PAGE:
Archive for the ‘ArtReview’ tag
We have all become futurologists in our own way. The dominance of what some call ‘neoliberal rationality’ has forced us into a condition of perpetual speculation in which every decision must be a strategic one about ‘future returns’. When major life choices – Children or No? College or no? Rent or own? – are framed in terms of ROI (often must be framed in these terms) we are all condemned to fourth-dimensional magical thinking. So what does the future hold for the artworld? Here I offer three conjectures, more like the view through three lenses – geographical, technological, ideological – on a single future world, where what we understand as ‘art’ may be transformed beyond recognition.
- China will be the global capital of the artworld. The history of capitalist centres has been a westward march (Europe to the US to Asia), and there’s nothing to suggest it will stop. China may have stumbled recently, but a national history going back more than 2,00o years, staggering demographics (1.3 billion people, four times the US population) and a rapidly ascending GDP all point to a Chinese century (or more) to come. The recent dictatorial entrenchments of Xi Jinping are a hiccough in China’s inevitable liberalisation. And as its middle class grows and begins to consume its own massive outputs, the ‘creative economy’ will grow with it and soon come to dominate. In particular, Shanghai and Guangzhou will have their own artistic cultures and identities, with Guangzhou as the site of avant-garde discourse and practice. These will be joined by Seoul, Manila, Singapore and Ho Chi Minh City as major centres for art production and consumption. These cities’ art and design schools, both independents and offshoots of major commercial media, entertainment, and technology companies, will grow and thrive and will attract established international talent. An artist born in 2050 in the United States or Europe will travel to Asia to be close to these new scenes and markets. Because of the prestige of their museums and universities, New York and London will remain important centres, but like Paris, they will largely stand as artefacts of a prior era. Their current brightness will be eclipsed by the vibrancy of the northern hemisphere Pacific Rim cities. Strategically positioned as the biggest and fastest growing port city in the US, Los Angeles will grow to dominate the US art scene by 2050, drawing talent from around the world and money from real estate, technology, media and entertainment.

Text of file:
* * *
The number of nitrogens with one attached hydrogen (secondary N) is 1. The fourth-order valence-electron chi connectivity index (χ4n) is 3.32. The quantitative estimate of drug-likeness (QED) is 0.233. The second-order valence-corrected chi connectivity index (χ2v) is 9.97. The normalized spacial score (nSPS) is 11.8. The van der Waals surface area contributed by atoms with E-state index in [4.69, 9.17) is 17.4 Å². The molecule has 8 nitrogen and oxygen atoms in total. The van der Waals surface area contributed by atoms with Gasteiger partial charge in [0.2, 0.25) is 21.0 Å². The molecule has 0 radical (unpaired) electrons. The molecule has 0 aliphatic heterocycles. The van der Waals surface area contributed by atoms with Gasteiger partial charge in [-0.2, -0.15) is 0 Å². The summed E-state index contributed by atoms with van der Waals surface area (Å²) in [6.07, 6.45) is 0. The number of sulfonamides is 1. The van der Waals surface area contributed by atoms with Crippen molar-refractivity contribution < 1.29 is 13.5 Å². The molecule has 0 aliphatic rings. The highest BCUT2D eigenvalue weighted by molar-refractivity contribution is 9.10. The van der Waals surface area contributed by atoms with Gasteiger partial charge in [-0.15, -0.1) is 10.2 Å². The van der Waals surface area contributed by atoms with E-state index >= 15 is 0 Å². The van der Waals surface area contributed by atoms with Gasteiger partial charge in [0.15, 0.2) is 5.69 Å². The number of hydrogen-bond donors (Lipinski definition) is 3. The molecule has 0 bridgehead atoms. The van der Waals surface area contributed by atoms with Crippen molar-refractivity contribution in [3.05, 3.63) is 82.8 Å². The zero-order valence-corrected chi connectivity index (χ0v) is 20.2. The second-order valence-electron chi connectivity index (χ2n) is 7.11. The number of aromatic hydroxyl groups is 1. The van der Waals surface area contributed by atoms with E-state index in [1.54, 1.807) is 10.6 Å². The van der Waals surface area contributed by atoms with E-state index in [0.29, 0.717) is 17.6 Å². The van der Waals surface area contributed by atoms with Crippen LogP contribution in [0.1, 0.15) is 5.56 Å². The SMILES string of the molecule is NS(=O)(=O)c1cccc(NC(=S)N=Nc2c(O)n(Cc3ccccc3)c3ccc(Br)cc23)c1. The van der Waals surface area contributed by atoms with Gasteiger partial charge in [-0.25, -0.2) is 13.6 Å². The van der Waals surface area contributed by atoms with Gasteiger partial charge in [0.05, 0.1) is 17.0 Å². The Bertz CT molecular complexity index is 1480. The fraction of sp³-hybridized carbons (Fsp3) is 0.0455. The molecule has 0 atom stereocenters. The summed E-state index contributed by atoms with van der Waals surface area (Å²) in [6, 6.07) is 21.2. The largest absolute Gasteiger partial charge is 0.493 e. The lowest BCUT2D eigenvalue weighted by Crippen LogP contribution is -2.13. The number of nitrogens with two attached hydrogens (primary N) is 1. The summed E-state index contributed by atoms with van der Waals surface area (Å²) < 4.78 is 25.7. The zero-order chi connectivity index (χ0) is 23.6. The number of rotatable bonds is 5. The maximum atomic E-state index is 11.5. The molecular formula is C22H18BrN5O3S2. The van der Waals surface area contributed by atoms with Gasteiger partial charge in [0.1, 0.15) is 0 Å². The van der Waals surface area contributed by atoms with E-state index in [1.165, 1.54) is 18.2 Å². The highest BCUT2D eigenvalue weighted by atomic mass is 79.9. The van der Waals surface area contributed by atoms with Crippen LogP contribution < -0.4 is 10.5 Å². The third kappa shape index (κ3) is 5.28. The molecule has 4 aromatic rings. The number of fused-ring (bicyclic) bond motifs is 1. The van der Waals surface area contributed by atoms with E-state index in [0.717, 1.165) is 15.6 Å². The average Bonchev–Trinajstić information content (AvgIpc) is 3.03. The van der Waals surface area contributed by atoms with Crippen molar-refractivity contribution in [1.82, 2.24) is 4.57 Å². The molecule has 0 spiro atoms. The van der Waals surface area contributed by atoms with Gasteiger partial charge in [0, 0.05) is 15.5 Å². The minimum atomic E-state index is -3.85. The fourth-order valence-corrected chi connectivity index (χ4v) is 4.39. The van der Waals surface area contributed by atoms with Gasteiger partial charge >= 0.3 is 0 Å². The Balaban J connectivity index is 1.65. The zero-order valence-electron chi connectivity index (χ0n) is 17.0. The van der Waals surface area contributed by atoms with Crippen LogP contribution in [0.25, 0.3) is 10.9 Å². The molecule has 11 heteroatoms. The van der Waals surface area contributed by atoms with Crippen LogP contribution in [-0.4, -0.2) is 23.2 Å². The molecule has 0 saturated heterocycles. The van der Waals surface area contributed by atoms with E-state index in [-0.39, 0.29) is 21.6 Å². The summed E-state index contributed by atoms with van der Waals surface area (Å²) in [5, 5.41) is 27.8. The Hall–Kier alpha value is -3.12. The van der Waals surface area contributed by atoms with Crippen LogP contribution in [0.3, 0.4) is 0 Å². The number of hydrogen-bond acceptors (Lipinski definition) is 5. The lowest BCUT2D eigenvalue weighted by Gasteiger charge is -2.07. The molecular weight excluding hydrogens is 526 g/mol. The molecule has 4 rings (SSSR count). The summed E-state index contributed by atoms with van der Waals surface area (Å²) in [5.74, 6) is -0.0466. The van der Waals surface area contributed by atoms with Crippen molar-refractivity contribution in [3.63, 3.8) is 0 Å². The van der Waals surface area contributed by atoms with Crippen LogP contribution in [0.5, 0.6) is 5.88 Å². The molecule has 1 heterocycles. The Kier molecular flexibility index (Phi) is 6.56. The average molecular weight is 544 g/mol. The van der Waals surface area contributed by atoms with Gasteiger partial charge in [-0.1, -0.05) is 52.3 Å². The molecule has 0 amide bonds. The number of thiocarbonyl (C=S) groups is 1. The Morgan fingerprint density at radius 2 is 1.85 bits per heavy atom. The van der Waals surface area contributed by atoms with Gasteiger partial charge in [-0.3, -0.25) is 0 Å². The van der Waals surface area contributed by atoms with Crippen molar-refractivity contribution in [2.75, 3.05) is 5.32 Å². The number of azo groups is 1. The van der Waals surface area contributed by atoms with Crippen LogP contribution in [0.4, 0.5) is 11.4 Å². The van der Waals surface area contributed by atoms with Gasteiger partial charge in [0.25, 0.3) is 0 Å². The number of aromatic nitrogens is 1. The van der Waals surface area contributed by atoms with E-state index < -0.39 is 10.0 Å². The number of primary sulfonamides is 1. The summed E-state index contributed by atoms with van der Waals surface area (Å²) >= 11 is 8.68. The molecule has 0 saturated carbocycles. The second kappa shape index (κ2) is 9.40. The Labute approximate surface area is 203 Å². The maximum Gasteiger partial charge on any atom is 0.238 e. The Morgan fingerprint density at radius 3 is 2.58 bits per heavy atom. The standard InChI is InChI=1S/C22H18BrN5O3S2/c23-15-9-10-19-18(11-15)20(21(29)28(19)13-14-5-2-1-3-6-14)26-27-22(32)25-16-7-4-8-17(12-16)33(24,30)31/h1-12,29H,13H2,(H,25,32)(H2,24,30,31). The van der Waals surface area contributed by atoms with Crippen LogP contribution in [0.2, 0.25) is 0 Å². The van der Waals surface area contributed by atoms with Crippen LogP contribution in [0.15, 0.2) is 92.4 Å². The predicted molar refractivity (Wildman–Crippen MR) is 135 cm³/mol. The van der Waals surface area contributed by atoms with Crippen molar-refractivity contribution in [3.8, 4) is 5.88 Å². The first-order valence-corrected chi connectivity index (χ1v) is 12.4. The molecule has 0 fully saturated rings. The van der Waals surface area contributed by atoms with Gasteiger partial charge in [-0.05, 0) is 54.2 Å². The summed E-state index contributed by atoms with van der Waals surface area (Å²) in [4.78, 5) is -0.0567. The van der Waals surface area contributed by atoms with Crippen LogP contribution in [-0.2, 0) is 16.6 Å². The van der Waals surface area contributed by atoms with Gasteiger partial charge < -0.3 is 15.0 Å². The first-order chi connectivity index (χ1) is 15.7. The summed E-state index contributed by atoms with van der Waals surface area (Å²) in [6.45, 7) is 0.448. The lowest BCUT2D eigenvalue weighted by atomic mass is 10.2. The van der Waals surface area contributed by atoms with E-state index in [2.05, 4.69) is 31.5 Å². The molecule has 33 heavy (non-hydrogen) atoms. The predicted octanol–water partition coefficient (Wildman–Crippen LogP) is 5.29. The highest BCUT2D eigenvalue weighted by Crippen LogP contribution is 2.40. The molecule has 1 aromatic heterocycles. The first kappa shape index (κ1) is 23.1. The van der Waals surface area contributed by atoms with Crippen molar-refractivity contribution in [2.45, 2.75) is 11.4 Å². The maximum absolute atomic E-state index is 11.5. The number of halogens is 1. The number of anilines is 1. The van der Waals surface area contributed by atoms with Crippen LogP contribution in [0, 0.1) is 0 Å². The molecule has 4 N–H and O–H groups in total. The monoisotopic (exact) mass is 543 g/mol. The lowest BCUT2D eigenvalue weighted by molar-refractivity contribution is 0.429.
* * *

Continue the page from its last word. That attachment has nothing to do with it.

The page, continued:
- All art will be intellectual property. Advances in display technology, 3D printing and molecular dynamics will combine to make anything replicable anywhere. Multiple ‘rich surfaces’ in one’s home, apartment, office and studio will offer access to motion- and still-picture imagery at a density and texture indistinguishable from so-called real life. VR technology will be housed in contact lenses and clothing, giving users access to information-suffused enhanced realities and entertainments, but more than this, it will increase opportunities for distributed collectivities to gather and mobilise – think of it as a merging of Twitter and teleportation. In this altered setting, all analogue artistic activity, whether static or dynamic (object-based, performative, participatory, etc.) will be a precursor to capturing, distributing and licensing digital code. Art galleries and museums will continue to house analogue stuff, but audiences will approach this material the way they do artifacts of the entertainment industry and sports, as so many props and costumes associated with the ‘making of’ a discursive object (eg. an abstract ‘painting’, a tournament ‘series’). Like popular music today, most art production will be distributed, with bits of code being captured or written and then bought, sold or shared within and between both professional and informal networks of makers. All of this content – also indistinguishable from ‘virtual spaces’ of gathering – will come with restrictions on access. By 2065, ‘art galleries’ will more closely resemble production companies with extensive legal and digital security investments than they will places that ‘show artists’. The growth and success of public art organisations at present offer the seeds of the new enterprise. Digital rights management will be the backbone of elite social cachet (DRM = ESC).